Fairytale of New York
You promised me Broadway was waiting for me - The Pogues
Funny the things that choke people up. For George HW Bush, it's apparently Jeb (though more likely, for the curse-word his family name has become). For me, it's this song. And if it gets to you, too, you may know that December 18 will mark the sixth anniversary of Kirsty MacColl's death.
MacColl and her family were vacationing in Mexico, where she introduced her sons Jamie and Louie to her love of scuba. After one dive in the protected waters of Cozumel's coral reef, the family surfaced into the path of a 31-foot powerboat that had trespassed into the marine park, traveling at greater than 20 knots.
Then 13 years old, Louie remembers what happened:
She suddenly screamed, “Look out!” and tried to push us out of the way. The boat was already over us — I could see the propellers.... I was swimming in Mummy’s blood. I heard Jamie shout, “Where’s Mummy?” I screamed that she’d been hit, and to swim the other way and not look back.
Having desperately pushed her sons to safety, MacColl's back was ripped open by the boat's propeller, virtually severing her chest and left leg. "Apparently the paramedic threw up on arriving at the scene," says her mother, Jean. "But two boys have to live with those last memories of their mother for the rest of their lives."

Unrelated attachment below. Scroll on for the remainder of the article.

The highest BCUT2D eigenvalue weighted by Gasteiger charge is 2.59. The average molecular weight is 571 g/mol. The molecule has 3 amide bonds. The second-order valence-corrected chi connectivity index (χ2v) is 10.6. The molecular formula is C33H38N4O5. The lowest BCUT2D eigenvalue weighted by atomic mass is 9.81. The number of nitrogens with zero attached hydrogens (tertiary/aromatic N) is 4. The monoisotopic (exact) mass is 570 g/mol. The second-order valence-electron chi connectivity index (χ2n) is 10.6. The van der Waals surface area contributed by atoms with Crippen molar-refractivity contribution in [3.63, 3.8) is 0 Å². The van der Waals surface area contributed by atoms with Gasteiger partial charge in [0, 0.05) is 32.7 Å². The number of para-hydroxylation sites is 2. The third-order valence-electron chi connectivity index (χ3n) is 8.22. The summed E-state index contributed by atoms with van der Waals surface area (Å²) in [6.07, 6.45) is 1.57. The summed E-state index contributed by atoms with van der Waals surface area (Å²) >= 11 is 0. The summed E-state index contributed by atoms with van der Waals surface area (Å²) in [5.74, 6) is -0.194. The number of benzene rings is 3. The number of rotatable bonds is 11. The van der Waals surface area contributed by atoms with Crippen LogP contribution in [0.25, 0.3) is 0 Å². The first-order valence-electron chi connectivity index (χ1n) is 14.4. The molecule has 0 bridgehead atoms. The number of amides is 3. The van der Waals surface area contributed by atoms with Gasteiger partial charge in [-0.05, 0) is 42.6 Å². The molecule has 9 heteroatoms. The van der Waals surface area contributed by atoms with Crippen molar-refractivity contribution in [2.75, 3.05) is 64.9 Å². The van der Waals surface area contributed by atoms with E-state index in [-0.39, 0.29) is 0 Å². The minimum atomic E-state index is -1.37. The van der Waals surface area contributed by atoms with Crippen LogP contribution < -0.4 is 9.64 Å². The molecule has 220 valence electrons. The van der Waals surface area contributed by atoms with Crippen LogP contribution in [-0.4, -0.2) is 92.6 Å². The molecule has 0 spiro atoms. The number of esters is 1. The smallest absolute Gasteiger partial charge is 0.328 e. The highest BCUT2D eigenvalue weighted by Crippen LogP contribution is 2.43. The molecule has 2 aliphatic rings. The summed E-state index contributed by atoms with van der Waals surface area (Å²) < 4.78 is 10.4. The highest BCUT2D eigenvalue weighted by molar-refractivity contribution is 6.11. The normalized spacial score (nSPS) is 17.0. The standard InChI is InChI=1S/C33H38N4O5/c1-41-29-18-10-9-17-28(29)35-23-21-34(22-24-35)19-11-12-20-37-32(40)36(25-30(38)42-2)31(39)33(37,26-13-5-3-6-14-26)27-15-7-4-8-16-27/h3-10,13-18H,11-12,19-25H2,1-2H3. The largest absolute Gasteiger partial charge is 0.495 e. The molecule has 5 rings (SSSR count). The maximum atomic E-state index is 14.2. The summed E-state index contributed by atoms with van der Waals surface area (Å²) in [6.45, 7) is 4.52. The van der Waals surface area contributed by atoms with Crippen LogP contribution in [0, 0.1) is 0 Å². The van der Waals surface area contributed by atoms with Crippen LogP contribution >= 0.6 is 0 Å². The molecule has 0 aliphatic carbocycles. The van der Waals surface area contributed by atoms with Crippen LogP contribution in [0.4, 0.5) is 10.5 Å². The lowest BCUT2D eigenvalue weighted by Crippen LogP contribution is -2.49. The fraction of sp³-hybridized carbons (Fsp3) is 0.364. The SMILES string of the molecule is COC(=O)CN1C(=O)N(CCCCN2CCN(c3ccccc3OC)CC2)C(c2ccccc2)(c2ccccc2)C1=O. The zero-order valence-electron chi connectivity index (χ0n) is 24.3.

The powerboat was the Percalito, and its captain 67-year old tycoon Guillermo Gonzalez Nova, chairman of mega-chain retailer Comercial Mexicana, one of Mexico's largest companies. Gonzalez Nova's two sons and their families were aboard, and one of the sons is believed to have been at the helm, though the story went that it had been Jose Cen Yam, an illiterate deckhand who had never before piloted the craft. (The MacColl's dive-master, Ivan Diaz, said in a statement to authorities that "After they ran over us, I saw Cen Yam jump forwards from the back of the boat, to the controls.")